It will only matter (as i explained above) when you start using quotes within quotes.

As both work in a WYSIWYG fashion the author(s) probably did not find it necessary to dedicate a chapter but rather use diffrent styles (to do the same thing) so you can understand what is happening logically.

On the other hand these could also be simply a result of the fact that they use different authors.

Every programmer has his own style.

while you may find the $var='red' simpler
another person will choose the $var="red" variant.
Truth remains, in fact, that they both do the same.

I would suggest following the book and try using diffrent methods of quotations in the excersises to see what the diffrences and/or limitations are of diffrent styles.

The neat thing about php is that it is a less strict language than most others.
Instead of having to define variables before giving it a value, you can do so on the fly.
Same goes for the syntaxis. To truly anderstand the logic of the quotations (which, in php, is rather trivial) You just need to try out all combinations to see if there's a diffrence (e.g. "''" to '""').
I advise to use a visual php code tool (PHPEdit www.waterproof.fr) where you can keep track of your quotations by use of color markings.

After all of this just pick the version you understand the most (or like best) and stick to it. I'll bet that it's different than my style ;).

hope this was helpful and clear as i'm totally spent today so if not everything is clear yet, the next answer surely will be.:D

 
Old June 8th, 2006, 07:20 PM
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Actually, that's not entirely true.

When double quotes are used, they expand any variable placed with the double quotes to the value of that variable.

For example:

This:
Code:
$html = '<html>';  // It doesn't matter which one is used here.
                         // I'll explain why shortly.
echo "$html";
will output the following:
Code:
<html>
Single quotes, however, are used to contain literal strings. Everything inside single quotes is considered to be a literal, giving you a true WYSIWYG effect.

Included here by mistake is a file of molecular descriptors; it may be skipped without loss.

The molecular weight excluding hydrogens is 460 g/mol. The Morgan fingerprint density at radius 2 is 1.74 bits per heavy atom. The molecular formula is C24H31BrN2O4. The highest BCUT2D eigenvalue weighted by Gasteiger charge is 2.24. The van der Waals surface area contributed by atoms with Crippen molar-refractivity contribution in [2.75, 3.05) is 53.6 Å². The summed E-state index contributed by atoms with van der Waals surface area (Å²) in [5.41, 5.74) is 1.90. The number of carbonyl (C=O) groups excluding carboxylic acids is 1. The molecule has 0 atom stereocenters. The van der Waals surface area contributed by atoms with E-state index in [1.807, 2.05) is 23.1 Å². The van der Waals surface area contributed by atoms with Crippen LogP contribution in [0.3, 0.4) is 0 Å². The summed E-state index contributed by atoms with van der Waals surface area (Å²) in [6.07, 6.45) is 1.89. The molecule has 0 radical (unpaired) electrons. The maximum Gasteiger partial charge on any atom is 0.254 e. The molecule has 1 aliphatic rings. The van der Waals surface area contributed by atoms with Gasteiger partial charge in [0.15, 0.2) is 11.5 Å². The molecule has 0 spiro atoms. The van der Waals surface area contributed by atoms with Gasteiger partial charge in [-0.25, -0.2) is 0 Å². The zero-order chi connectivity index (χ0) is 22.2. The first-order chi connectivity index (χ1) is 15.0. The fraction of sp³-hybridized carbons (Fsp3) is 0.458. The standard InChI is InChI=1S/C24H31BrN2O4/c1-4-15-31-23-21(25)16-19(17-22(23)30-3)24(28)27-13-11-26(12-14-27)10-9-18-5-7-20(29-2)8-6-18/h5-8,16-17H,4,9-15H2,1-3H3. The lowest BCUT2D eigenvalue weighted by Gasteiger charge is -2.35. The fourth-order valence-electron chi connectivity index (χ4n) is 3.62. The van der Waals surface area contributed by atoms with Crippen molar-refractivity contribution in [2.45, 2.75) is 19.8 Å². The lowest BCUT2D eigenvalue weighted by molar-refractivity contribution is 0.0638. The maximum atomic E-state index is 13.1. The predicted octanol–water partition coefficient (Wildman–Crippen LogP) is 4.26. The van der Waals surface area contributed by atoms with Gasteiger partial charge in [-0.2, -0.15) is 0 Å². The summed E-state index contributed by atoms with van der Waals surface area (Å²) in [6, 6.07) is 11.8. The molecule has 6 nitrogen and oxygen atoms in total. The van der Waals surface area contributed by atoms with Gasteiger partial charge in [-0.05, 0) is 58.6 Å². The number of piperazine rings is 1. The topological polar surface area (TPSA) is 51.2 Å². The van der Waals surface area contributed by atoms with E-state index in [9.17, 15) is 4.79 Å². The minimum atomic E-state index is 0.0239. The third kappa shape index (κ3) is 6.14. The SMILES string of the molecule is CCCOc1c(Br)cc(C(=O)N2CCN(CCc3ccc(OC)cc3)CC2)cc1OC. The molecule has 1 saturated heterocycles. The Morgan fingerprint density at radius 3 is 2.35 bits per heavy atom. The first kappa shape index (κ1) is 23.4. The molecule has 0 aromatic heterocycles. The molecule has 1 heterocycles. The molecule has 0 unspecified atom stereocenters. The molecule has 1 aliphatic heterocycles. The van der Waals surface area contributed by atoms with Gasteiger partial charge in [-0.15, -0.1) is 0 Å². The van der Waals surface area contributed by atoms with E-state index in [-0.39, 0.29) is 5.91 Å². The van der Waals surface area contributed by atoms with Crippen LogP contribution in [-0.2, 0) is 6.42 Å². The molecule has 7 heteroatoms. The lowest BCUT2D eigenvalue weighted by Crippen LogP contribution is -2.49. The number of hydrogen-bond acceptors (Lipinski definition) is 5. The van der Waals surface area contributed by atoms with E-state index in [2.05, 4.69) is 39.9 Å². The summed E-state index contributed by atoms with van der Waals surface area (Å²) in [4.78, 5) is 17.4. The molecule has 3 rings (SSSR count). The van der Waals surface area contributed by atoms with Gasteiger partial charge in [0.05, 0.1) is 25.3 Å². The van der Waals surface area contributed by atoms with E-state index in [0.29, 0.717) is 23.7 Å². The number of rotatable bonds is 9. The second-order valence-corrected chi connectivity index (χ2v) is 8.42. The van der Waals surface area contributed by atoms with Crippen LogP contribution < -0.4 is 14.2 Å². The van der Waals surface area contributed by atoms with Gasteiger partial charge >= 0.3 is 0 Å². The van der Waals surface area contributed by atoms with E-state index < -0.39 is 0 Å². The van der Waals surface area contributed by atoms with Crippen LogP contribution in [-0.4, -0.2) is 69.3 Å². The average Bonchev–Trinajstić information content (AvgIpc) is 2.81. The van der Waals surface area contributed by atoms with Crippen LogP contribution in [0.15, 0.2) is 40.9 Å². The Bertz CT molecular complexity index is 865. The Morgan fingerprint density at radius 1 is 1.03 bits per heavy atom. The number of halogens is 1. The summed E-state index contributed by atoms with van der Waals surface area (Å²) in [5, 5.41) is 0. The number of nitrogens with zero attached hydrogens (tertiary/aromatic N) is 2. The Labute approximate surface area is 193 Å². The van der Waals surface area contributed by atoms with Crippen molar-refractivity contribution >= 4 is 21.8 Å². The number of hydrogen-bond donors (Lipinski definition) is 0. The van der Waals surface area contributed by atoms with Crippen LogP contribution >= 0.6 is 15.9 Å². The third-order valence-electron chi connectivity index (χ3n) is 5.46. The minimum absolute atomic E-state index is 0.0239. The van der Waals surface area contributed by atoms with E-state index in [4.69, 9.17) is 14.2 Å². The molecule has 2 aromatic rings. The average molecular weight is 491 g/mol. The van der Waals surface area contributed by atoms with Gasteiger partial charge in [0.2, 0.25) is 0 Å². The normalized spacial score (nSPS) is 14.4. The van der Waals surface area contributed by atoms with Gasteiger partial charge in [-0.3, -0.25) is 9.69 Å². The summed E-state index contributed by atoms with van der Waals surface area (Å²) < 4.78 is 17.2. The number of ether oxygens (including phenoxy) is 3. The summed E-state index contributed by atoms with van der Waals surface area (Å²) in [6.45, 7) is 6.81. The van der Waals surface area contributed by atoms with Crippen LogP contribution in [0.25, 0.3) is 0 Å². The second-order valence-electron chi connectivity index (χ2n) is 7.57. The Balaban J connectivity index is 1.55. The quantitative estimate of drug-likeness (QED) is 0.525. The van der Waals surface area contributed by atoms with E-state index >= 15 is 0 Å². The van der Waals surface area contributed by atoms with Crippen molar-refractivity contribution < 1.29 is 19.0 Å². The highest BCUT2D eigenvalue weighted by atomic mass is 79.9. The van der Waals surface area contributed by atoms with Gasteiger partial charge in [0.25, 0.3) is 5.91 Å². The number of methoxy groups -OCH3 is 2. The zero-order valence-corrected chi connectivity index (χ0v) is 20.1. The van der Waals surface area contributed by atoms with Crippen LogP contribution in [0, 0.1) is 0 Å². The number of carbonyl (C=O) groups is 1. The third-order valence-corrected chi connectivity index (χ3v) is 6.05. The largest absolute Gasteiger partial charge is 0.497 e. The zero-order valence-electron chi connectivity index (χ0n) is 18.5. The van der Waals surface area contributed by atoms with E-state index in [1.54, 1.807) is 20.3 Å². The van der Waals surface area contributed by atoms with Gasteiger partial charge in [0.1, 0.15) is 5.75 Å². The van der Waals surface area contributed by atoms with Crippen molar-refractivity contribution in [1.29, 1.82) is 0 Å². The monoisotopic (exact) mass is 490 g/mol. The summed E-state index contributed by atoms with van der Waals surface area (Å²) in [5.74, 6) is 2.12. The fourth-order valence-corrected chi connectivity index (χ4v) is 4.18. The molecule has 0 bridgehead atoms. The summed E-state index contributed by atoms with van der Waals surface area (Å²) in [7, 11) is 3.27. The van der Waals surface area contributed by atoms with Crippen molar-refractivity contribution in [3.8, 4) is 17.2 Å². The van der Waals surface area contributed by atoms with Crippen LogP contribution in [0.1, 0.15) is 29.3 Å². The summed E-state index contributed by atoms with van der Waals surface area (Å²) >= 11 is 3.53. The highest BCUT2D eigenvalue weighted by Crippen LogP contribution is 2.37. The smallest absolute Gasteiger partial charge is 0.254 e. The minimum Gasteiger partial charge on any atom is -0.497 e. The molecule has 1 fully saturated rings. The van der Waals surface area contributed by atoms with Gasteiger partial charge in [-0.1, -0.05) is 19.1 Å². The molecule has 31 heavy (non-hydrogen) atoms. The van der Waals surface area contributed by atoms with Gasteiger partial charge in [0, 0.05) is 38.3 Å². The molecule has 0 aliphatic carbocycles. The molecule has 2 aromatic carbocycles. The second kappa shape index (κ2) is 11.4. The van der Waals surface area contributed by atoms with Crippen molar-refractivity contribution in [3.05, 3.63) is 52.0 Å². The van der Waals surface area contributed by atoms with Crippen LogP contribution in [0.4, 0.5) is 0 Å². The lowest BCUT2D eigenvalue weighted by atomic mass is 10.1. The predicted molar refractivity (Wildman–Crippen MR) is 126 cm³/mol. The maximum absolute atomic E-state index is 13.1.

So, using the previous, example, if I do this:
Code:
$hmtl = '<html>';
echo '$html';
I won't get this:
Code:
<html>
but this instead
Code:
$html
which is not what I intended.

The reason it doesn't matter which string delimiter I use (either " or ') for the <html> tag is because the <html> tag is intended to be used as it is (i.e., a string literal). Since there are no metacharacters contained within the $html variable, I get the same string no matter which quote I use.

However... ;)

If I want to display a string that has a double quotation mark embedded in it, such as:
Code:
$html = "<input type="text" name="somevalue" value="default value" />";
I have problems, because PHP would consider the first embedded double quote mark as the end of the string.

I'd have to do this one of two ways:
    1. Use single quotes to "literalize" the string
    2. Use the \ (backslash) character to escape the embedded double quotes

Like so:
Code:
$html = '<input type="text" name="somevalue" value="default value" />';
or
Code:
$html = "<input type=\"text\" name=\"somevalue\" value=\"default value\" />";
Once you print either of those to STDOUT:
Code:
$html = '<input type="text" name="somevalue" value="default value" />';
echo $html;
or
Code:
$html = "<input type=\"text\" name=\"somevalue\" value=\"default value\" />";
echo $html;
you would get the same result.

For me, using double quotes is a little easier. That way, I don't have to worry about concatenating literal string values. In other words, instead of doing this:
Code:
$textvalue = 'PHP rocks!';
$html='<input type="text" name="somevalue" value="' . $textvalue . '" />';
echo $html;
I can do this instead:
Code:
$textvalue = 'PHP rocks!';
$html="<input type=\"text\" name=\"somevalue\" value=\"$textvalue\" />";
echo $html;
Of course, then you have to worry about escaping those pesky embedded double quote marks (or other metacharacters).

HTH